CRITICISM

'With 17 located possible sites (courtesy of NASA) and most of them being icebergs or lethal World War 2 wrecks, finding the last resting place of the Titanic can be very frustrating indeed, and take some time and several goes. Each time you try the blocks change place and what they represent is randomly selected, so experience is only gained in how to use your money for buying supplies, etc. I found the most useful items were the expensive repair kits - hit an iceberg without one and that's that. The adventure, when finally reached, is quite straight forward, and I missed some atmospheric descriptions. On the other hand it makes up for it by the enormous number of locations to be searched, and there is still the strategy element in using your diving teams to their best advantage. Mine got crushed by a collapsing deck - they were only my fifteenth team...'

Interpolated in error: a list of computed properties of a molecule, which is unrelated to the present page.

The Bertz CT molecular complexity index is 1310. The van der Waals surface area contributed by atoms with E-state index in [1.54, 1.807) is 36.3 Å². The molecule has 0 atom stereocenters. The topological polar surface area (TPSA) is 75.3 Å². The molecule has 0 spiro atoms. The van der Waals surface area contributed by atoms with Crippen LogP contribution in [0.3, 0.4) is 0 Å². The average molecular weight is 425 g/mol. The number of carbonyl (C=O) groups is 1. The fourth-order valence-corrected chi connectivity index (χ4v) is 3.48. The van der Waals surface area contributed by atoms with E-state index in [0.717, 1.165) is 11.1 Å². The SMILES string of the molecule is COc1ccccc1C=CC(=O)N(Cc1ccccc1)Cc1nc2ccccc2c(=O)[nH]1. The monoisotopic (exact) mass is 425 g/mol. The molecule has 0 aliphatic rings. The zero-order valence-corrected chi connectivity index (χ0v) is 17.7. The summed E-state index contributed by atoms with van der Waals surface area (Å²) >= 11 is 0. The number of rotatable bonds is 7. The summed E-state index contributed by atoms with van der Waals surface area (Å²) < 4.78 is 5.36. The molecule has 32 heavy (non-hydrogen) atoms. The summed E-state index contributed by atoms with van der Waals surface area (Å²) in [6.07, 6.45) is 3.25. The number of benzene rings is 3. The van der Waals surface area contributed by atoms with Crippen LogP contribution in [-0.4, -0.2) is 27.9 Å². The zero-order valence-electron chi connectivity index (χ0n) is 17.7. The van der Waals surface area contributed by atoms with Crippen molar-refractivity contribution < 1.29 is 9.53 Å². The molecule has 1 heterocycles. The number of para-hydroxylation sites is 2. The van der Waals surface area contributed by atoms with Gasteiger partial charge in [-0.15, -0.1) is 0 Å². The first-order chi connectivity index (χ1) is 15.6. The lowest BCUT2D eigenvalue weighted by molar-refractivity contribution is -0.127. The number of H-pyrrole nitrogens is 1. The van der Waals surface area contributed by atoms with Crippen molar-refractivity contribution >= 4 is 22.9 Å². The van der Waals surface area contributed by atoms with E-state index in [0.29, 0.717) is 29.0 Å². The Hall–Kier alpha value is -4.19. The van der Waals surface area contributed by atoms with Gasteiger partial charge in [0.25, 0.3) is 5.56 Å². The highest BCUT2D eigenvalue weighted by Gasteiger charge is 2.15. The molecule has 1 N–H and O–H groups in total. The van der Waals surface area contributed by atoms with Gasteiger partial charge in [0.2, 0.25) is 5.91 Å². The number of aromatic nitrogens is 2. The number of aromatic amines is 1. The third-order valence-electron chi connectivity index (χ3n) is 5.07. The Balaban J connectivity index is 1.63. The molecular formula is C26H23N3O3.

'It's nice to see R&R Software as a possible institution to approach for money! My first go at the game they offered the biggest sum of money on the board in return for buying all their games for the next five years! Second try, and they just said, "Sorry!" No reflection, l hope, on my skill as a marine salvage expert! Stage 1 does require a bit of careful planning and thinking, in spending your advance money. A NASA photo is essential, but !eaves insufficient funds to easily purchase both enough diving teams and the essential repair kits -in this game the North Atlantic looks like a Scotch on the rocks, all of ice cubes! The adventure part is fun, although for a long time it seems like you are just going round in circles, and unless you come across a deck plan, it 's sensible to keep a drawn map going. R&R say that anyone finding the gold should donate some to their programmers' retirement fund. The song on the reverse side of the tape is very good. I thought Titanic was quite an interesting combination of games.'